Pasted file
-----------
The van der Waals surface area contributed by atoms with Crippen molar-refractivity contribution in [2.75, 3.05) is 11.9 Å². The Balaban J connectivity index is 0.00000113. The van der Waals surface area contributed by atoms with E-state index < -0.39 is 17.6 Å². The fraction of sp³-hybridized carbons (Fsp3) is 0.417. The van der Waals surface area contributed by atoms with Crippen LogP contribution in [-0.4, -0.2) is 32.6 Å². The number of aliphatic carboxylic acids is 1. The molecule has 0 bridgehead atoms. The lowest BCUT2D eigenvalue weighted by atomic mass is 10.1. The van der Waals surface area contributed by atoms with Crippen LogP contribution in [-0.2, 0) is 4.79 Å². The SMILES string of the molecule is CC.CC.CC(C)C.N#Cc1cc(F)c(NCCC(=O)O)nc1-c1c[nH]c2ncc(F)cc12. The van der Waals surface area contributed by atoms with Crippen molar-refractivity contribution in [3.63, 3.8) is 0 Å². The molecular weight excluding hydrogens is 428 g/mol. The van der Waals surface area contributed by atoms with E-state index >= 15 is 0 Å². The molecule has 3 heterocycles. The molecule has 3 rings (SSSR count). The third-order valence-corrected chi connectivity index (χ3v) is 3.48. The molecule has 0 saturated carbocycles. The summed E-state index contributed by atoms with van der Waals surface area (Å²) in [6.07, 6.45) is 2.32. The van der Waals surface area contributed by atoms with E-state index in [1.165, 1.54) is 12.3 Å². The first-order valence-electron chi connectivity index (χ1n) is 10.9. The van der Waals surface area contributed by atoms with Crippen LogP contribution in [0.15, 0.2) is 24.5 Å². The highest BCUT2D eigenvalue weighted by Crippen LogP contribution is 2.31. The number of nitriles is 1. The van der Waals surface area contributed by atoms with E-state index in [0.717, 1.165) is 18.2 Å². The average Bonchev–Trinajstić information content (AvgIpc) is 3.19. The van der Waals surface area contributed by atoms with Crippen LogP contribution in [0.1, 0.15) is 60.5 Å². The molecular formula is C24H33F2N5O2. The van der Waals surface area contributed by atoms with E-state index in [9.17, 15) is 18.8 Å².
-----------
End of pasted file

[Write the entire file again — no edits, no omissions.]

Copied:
The van der Waals surface area contributed by atoms with Crippen molar-refractivity contribution in [2.75, 3.05) is 11.9 Å². The Balaban J connectivity index is 0.00000113. The van der Waals surface area contributed by atoms with E-state index < -0.39 is 17.6 Å². The fraction of sp³-hybridized carbons (Fsp3) is 0.417. The van der Waals surface area contributed by atoms with Crippen LogP contribution in [-0.4, -0.2) is 32.6 Å². The number of aliphatic carboxylic acids is 1. The molecule has 0 bridgehead atoms. The lowest BCUT2D eigenvalue weighted by atomic mass is 10.1. The van der Waals surface area contributed by atoms with Crippen LogP contribution in [-0.2, 0) is 4.79 Å². The SMILES string of the molecule is CC.CC.CC(C)C.N#Cc1cc(F)c(NCCC(=O)O)nc1-c1c[nH]c2ncc(F)cc12. The van der Waals surface area contributed by atoms with Crippen molar-refractivity contribution in [3.63, 3.8) is 0 Å². The molecular weight excluding hydrogens is 428 g/mol. The van der Waals surface area contributed by atoms with E-state index >= 15 is 0 Å². The molecule has 3 heterocycles. The molecule has 3 rings (SSSR count). The third-order valence-corrected chi connectivity index (χ3v) is 3.48. The molecule has 0 saturated carbocycles. The summed E-state index contributed by atoms with van der Waals surface area (Å²) in [6.07, 6.45) is 2.32. The van der Waals surface area contributed by atoms with E-state index in [1.165, 1.54) is 12.3 Å². The first-order valence-electron chi connectivity index (χ1n) is 10.9. The van der Waals surface area contributed by atoms with Crippen LogP contribution in [0.15, 0.2) is 24.5 Å². The highest BCUT2D eigenvalue weighted by Crippen LogP contribution is 2.31. The number of nitriles is 1. The van der Waals surface area contributed by atoms with E-state index in [0.717, 1.165) is 18.2 Å². The average Bonchev–Trinajstić information content (AvgIpc) is 3.19. The van der Waals surface area contributed by atoms with Crippen LogP contribution in [0.1, 0.15) is 60.5 Å². The molecular formula is C24H33F2N5O2. The van der Waals surface area contributed by atoms with E-state index in [9.17, 15) is 18.8 Å².